Do You Want to Have a Pity Party?

Feb 28, 2022
A stressed doctor with a laptop and a jar labeled

There are so many things wrong with medicine that this article would be too long for anyone to read.  

Physician professional reimbursement continues to plummet as student debt balloons.

The opportunities for entrepreneurial private practice declines as herds rush toward the perceived stability of employment in corporate medicine.


Let me ask you...


When NBA players complain about their $5 million salary or NFL players complain about what NBA players make, do you care?


No.  No one cares.


The lowest paid professional athlete still makes more than the average person on Earth.


When an actor complains about how much they are paid compared to other actors, do you stay up at night struggling with the injustices of society?


No.  No one cares.


When a doctor complains that they only make $150,000 or $300,000 or $500,000 when doctors used to make 2x-5x or 10x more in the past, who do you think cares? 


You do. I do. Your mother does.

But no one else. 



No one cares if we sacrificed 10 or 15 years of our lives and dug ourselves into $300-500 or $750k in debt or even if we saved your life.  We made that choice.


All of these jobs were a choice, a sacrifice and a risk. All these salaries are richer than most of the population on this planet. No one feels sorry for doctors, except for (maybe) some other doctors.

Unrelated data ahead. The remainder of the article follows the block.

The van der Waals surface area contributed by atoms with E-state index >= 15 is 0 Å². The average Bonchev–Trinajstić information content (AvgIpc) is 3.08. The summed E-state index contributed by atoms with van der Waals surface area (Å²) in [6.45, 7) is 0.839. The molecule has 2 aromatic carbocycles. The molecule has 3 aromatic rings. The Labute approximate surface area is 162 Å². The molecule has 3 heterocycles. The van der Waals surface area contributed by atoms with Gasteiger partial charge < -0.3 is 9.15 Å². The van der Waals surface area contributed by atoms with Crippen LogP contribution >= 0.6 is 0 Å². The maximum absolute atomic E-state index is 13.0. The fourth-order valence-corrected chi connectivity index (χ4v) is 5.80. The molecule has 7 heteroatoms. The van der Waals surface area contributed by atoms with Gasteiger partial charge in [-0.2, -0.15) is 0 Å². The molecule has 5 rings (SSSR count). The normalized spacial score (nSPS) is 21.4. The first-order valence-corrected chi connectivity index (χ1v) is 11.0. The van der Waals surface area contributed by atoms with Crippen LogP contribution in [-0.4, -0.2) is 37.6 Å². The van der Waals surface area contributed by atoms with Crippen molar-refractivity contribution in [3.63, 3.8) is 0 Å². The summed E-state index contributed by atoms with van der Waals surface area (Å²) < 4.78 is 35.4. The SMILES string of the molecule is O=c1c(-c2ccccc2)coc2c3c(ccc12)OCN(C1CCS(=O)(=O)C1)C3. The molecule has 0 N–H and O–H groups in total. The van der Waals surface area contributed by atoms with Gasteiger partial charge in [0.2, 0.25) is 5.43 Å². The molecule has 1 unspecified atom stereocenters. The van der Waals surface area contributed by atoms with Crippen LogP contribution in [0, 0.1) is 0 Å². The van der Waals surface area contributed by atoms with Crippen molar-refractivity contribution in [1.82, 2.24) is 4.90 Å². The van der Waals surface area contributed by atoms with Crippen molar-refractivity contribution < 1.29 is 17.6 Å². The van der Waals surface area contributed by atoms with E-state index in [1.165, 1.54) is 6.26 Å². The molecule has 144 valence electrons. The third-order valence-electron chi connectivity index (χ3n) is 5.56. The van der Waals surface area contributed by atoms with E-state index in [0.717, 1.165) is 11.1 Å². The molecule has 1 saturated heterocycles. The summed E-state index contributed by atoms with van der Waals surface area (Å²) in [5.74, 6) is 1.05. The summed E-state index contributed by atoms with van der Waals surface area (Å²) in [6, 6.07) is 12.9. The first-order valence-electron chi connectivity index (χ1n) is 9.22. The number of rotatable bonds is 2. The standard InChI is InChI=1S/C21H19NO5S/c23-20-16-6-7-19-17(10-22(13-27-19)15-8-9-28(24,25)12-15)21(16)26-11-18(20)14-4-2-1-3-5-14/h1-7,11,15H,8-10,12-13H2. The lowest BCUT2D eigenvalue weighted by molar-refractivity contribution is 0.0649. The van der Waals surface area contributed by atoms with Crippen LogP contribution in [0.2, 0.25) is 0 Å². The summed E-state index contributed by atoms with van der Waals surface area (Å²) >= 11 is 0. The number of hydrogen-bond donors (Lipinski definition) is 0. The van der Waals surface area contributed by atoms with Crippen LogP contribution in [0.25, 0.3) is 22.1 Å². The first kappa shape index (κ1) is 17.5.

Don’t get me wrong.  I have had plenty of my own pity parties.


When I couldn’t find a job where I wanted to live.  


When I realized I lived where I didn’t want to live. 


When I was fired from my job with no plan or prospects.


When we had a miscarriage, and another, and another.


I’ve had my pity parties.



Why do you have pity parties?


But then my patients slap me with some reality.  

People born with illness, disease, or abuse. 

Those born in poverty.  

Someone with ALS or cancer.  

We all know the options.  


There is always someone who has it much worse. 


Our challenges are unfortunate as medicine is rocketing on a trajectory far away from the value of relationships and the respect of Marcus Welby (if you even know who that was).

But rather than whine in a pity party of cynicism and sarcasm often heard in the doctor’s dining room (pre-covid when we could sit together).  Lost in a mindset that locks us in the same miserable jail cell focusing on the negativity of victimhood.



John Rossman says:  If complaining is your strategy… good luck. 


Instead, I chose to change.

I believe that no one can save me except for me.


We aren’t going to get anywhere complaining.

Go ahead.  

Throw yourself one pity party.


But then, choose to move on.

Make a change.

Educate yourself.

Take action.

And do something different!

We aren’t going to get anywhere doing more of the same. 


BOOMM! is not a platform to complain or fuel negativity.

It is the polar opposite.  


Here is where change happens.  

This is where something better begins.

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